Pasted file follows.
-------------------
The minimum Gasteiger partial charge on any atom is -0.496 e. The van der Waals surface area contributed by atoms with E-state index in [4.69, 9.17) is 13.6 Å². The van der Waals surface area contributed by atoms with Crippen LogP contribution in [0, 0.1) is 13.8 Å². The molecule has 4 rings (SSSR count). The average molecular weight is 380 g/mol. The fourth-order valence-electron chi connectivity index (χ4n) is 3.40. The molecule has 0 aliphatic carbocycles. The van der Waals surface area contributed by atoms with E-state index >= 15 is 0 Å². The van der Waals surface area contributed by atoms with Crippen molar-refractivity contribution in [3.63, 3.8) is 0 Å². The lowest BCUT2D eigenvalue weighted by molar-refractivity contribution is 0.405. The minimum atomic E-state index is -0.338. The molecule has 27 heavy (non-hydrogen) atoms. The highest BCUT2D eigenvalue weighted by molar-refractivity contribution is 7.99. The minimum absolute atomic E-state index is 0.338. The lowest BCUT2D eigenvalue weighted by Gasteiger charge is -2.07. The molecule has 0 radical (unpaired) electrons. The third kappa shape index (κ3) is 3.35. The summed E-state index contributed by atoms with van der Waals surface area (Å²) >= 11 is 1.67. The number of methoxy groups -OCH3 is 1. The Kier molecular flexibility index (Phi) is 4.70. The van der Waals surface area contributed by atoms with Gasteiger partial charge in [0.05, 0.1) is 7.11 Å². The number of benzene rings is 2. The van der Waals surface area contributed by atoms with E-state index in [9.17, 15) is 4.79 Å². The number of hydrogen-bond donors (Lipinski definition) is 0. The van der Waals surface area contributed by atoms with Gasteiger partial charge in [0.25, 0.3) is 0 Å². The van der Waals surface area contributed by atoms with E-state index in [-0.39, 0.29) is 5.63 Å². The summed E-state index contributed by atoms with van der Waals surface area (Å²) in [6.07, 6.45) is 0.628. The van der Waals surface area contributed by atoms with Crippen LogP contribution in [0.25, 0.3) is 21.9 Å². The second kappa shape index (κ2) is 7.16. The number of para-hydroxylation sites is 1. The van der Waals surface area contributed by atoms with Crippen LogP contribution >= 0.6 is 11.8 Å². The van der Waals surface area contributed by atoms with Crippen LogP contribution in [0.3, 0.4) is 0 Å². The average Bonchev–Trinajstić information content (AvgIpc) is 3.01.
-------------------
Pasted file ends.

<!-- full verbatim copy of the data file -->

The minimum Gasteiger partial charge on any atom is -0.496 e. The van der Waals surface area contributed by atoms with E-state index in [4.69, 9.17) is 13.6 Å². The van der Waals surface area contributed by atoms with Crippen LogP contribution in [0, 0.1) is 13.8 Å². The molecule has 4 rings (SSSR count). The average molecular weight is 380 g/mol. The fourth-order valence-electron chi connectivity index (χ4n) is 3.40. The molecule has 0 aliphatic carbocycles. The van der Waals surface area contributed by atoms with E-state index >= 15 is 0 Å². The van der Waals surface area contributed by atoms with Crippen molar-refractivity contribution in [3.63, 3.8) is 0 Å². The lowest BCUT2D eigenvalue weighted by molar-refractivity contribution is 0.405. The minimum atomic E-state index is -0.338. The molecule has 27 heavy (non-hydrogen) atoms. The highest BCUT2D eigenvalue weighted by molar-refractivity contribution is 7.99. The minimum absolute atomic E-state index is 0.338. The lowest BCUT2D eigenvalue weighted by Gasteiger charge is -2.07. The molecule has 0 radical (unpaired) electrons. The third kappa shape index (κ3) is 3.35. The summed E-state index contributed by atoms with van der Waals surface area (Å²) >= 11 is 1.67. The number of methoxy groups -OCH3 is 1. The Kier molecular flexibility index (Phi) is 4.70. The van der Waals surface area contributed by atoms with Gasteiger partial charge in [0.05, 0.1) is 7.11 Å². The number of benzene rings is 2. The van der Waals surface area contributed by atoms with E-state index in [9.17, 15) is 4.79 Å². The number of hydrogen-bond donors (Lipinski definition) is 0. The van der Waals surface area contributed by atoms with Gasteiger partial charge in [0.25, 0.3) is 0 Å². The van der Waals surface area contributed by atoms with E-state index in [-0.39, 0.29) is 5.63 Å². The summed E-state index contributed by atoms with van der Waals surface area (Å²) in [6.07, 6.45) is 0.628. The van der Waals surface area contributed by atoms with Crippen LogP contribution in [0.25, 0.3) is 21.9 Å². The second kappa shape index (κ2) is 7.16. The number of para-hydroxylation sites is 1. The van der Waals surface area contributed by atoms with Crippen LogP contribution >= 0.6 is 11.8 Å². The van der Waals surface area contributed by atoms with Crippen LogP contribution in [0.3, 0.4) is 0 Å². The average Bonchev–Trinajstić information content (AvgIpc) is 3.01.